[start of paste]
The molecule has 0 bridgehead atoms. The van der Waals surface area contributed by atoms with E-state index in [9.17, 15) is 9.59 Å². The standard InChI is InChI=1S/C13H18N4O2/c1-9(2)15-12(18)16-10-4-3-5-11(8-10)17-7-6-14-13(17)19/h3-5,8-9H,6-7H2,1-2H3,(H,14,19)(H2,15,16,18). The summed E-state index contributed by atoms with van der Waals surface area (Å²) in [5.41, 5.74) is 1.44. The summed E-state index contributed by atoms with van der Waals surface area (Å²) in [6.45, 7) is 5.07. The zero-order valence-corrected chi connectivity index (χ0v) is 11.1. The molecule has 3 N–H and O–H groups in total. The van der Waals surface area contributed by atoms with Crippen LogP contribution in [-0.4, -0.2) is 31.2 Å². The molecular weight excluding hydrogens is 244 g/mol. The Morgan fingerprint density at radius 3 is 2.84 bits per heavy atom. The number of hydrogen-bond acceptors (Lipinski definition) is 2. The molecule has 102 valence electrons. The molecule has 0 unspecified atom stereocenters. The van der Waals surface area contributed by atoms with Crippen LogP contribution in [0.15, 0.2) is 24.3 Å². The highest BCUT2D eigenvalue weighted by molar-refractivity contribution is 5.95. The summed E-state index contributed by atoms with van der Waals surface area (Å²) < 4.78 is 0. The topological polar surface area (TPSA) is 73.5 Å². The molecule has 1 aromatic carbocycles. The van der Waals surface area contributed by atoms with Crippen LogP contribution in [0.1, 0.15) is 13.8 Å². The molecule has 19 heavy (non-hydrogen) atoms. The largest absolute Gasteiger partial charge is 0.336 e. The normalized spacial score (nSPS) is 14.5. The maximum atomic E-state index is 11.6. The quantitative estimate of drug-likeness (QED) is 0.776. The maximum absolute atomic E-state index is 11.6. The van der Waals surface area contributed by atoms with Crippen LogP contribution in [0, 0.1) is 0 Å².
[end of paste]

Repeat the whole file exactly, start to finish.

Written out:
The molecule has 0 bridgehead atoms. The van der Waals surface area contributed by atoms with E-state index in [9.17, 15) is 9.59 Å². The standard InChI is InChI=1S/C13H18N4O2/c1-9(2)15-12(18)16-10-4-3-5-11(8-10)17-7-6-14-13(17)19/h3-5,8-9H,6-7H2,1-2H3,(H,14,19)(H2,15,16,18). The summed E-state index contributed by atoms with van der Waals surface area (Å²) in [5.41, 5.74) is 1.44. The summed E-state index contributed by atoms with van der Waals surface area (Å²) in [6.45, 7) is 5.07. The zero-order valence-corrected chi connectivity index (χ0v) is 11.1. The molecule has 3 N–H and O–H groups in total. The van der Waals surface area contributed by atoms with Crippen LogP contribution in [-0.4, -0.2) is 31.2 Å². The molecular weight excluding hydrogens is 244 g/mol. The Morgan fingerprint density at radius 3 is 2.84 bits per heavy atom. The number of hydrogen-bond acceptors (Lipinski definition) is 2. The molecule has 102 valence electrons. The molecule has 0 unspecified atom stereocenters. The van der Waals surface area contributed by atoms with Crippen LogP contribution in [0.15, 0.2) is 24.3 Å². The highest BCUT2D eigenvalue weighted by molar-refractivity contribution is 5.95. The summed E-state index contributed by atoms with van der Waals surface area (Å²) < 4.78 is 0. The topological polar surface area (TPSA) is 73.5 Å². The molecule has 1 aromatic carbocycles. The van der Waals surface area contributed by atoms with Crippen LogP contribution in [0.1, 0.15) is 13.8 Å². The molecule has 19 heavy (non-hydrogen) atoms. The largest absolute Gasteiger partial charge is 0.336 e. The normalized spacial score (nSPS) is 14.5. The maximum atomic E-state index is 11.6. The quantitative estimate of drug-likeness (QED) is 0.776. The maximum absolute atomic E-state index is 11.6. The van der Waals surface area contributed by atoms with Crippen LogP contribution in [0, 0.1) is 0 Å².